[Update: I notice that at about the same time that I posted this, Sophos also flagged a blog reporting a somewhat similar fake update for Microsoft Outlook/Outlook Express (KB910721). The message is a lot different and links to a different site pretending to be Microsoft’s update site, but is clearly not to be trusted. So the
[Update: I notice that at about the same time that I posted this, Sophos also flagged a blog reporting a somewhat similar fake update for Microsoft Outlook/Outlook Express (KB910721). The message is a lot different and links to a different site pretending to be Microsoft’s update site, but is clearly not to be trusted. So the take-home messages are (1) don’t trust links in a message if you can’t be dead certain it comes from the source it seems to come from: go to a known authentic URL, or use the update mechanism within Windows itself (2) Check the link below on how Microsoft really disseminates update information.]
[Update 2: Spanish speakers might like to check out ESET Latin-America’s version of this blog, now at http://blogs.eset-la.com/laboratorio/2009/10/22/falsos-correos-de-microsoft-propagan-malware/. Nice that we can give them something to write about occasionally rather than vice versa!}
A trusted source (thanks, Steve!) has just sent us (among other security organizations) an example of a fake windows update. It claims to be an out-of-cycle security update sent from Microsoft, but redirects to an executable on a site which has, of course, nothing to do with Microsoft, and which ESET products detect as Win32/Injector.ACX.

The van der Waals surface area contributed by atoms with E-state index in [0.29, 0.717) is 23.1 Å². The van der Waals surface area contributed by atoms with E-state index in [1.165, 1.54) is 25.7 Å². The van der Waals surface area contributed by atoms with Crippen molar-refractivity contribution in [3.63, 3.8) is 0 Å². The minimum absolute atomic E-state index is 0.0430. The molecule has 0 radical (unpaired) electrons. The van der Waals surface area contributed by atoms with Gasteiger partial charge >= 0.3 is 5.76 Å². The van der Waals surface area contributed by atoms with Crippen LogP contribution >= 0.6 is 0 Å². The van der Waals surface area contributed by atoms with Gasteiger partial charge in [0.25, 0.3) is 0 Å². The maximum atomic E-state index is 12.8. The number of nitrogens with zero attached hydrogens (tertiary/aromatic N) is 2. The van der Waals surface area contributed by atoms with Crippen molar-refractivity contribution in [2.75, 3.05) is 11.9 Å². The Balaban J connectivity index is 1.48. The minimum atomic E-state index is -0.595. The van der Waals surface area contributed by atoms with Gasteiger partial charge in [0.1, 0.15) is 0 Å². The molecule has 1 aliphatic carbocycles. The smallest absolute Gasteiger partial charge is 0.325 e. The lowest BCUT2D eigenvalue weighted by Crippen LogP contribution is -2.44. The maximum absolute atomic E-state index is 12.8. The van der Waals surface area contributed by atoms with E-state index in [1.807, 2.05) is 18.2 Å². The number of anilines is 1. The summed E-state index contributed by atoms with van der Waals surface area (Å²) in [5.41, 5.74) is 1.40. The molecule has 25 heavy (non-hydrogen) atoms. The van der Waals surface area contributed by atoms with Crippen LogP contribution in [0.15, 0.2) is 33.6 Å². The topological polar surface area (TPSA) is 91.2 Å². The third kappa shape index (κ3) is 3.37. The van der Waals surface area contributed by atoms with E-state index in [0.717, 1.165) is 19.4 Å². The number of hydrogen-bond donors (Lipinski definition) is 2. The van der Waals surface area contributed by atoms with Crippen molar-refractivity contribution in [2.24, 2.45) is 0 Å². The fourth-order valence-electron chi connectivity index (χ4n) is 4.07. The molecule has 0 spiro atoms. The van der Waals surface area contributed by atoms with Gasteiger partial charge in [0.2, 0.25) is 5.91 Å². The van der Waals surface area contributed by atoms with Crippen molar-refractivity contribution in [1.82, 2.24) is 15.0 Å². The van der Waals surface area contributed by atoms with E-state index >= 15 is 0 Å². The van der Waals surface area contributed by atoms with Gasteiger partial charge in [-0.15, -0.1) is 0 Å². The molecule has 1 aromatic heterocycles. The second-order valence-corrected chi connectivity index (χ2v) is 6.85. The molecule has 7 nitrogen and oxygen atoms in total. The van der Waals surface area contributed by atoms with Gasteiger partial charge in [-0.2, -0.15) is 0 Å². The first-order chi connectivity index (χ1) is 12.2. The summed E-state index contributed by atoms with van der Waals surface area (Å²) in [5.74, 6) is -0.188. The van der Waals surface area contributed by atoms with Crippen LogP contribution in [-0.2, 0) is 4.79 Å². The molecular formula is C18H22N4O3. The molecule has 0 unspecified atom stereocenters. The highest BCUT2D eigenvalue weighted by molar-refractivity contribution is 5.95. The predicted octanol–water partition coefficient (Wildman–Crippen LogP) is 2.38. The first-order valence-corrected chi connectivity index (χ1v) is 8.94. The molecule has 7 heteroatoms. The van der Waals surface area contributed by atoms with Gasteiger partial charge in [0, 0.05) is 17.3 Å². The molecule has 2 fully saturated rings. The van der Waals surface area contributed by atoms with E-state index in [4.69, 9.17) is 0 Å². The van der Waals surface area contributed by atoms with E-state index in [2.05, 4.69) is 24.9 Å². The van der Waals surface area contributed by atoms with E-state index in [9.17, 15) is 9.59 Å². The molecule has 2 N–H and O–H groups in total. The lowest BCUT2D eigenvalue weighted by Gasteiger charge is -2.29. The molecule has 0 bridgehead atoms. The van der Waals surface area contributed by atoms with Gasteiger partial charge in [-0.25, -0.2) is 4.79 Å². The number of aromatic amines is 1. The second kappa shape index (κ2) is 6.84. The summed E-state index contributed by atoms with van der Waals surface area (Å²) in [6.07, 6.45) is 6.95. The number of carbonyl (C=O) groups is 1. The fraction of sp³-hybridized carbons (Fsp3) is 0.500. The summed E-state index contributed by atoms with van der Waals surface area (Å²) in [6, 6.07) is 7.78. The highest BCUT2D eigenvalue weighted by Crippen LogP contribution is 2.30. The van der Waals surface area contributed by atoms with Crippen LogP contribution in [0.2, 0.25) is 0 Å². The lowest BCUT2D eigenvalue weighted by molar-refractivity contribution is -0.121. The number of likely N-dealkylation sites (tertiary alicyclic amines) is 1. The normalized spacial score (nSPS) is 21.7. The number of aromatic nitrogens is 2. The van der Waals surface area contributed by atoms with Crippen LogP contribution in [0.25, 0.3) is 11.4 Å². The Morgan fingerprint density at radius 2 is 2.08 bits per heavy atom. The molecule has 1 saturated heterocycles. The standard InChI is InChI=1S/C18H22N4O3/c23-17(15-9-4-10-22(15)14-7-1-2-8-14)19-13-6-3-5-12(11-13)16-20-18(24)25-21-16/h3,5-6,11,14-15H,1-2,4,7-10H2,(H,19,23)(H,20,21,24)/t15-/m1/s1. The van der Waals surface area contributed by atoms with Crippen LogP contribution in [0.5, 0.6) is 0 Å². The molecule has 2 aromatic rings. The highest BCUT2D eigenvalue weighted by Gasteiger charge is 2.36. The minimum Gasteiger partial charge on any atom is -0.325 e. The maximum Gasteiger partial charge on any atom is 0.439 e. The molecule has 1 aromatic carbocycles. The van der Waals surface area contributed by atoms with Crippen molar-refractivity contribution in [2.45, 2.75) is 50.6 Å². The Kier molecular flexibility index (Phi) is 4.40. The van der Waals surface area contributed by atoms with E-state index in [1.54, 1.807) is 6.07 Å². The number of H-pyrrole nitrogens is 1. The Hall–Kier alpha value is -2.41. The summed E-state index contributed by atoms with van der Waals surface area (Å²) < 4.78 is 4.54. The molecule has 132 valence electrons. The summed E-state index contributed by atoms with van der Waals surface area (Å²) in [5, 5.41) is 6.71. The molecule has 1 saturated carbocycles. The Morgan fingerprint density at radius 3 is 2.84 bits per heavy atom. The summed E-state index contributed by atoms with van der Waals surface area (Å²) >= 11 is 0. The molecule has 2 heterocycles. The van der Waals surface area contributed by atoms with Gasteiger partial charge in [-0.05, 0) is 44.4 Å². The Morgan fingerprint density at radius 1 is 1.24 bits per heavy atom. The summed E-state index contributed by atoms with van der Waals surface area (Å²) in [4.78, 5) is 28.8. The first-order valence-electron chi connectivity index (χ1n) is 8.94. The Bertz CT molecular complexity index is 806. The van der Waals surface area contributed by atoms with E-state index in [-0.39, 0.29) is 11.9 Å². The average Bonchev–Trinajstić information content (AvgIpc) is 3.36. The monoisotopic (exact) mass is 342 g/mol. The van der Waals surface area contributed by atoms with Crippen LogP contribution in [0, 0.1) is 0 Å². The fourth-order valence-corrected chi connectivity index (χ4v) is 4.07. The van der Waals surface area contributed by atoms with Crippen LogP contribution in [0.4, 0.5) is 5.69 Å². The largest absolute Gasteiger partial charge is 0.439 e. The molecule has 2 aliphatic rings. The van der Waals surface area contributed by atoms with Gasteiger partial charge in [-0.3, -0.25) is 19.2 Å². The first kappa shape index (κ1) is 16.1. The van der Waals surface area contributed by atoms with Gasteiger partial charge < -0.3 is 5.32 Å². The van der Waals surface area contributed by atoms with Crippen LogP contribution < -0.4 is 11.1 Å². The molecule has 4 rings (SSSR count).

For information on what Microsoft really does when it sends information on security updates, see http://www.microsoft.com/protect/yourself/phishing/msemail.mspx?wt_svl=10233EWNa1&mg_id=10233EWNb1
From: Microsoft [mailto:email@example.com] [This is spoofed, of course]
Sent: 22 October 2009 11:49
Subject: Update : DNCSKEUPXR [I’d presume that this is a randomized string, meant to foil simple filtering by subject]
When necessary, Microsoft provides a new security update on the second Tuesday of each month and publishes a bulletin to announce the update.
Occasionally, updates are released more often.[This is true, of course. However...]
The links below go to the latest update download.[…the link, which I’ve removed, is not to a Microsoft site.]
(Privat secured new link)
Each bulletin includes links to the security updates.Microsoft has submitted a new update for all Windows OS web browsers, which brings a more stable and secure application, Internet Explorer version 22.214.171.124.
The new version has no new functionality but fixes one security vulnerability that has been classified as “high”, the highest level.
Vulnerability refers to the possibility of external attacks through Internet Explorer and Outlook Express . We recommend installing the update to keep you and your system safe .[Obviously, it would be a mistake to take any of this af face value!]
Thank you, Adrian King Director of Security Assurance Microsoft Corp. [There was an Adrian King at Microsoft who was Director of Operating Systems Products: he left many years ago. Messages like this commonly cite the same job title with different names.]
IHSOHKWZMNFOKEXCNRKOOGUBQZDDJQBIOTCRIL [Presumably randomized, probably as a simple “hashbuster”.]
Director of Malware Intelligence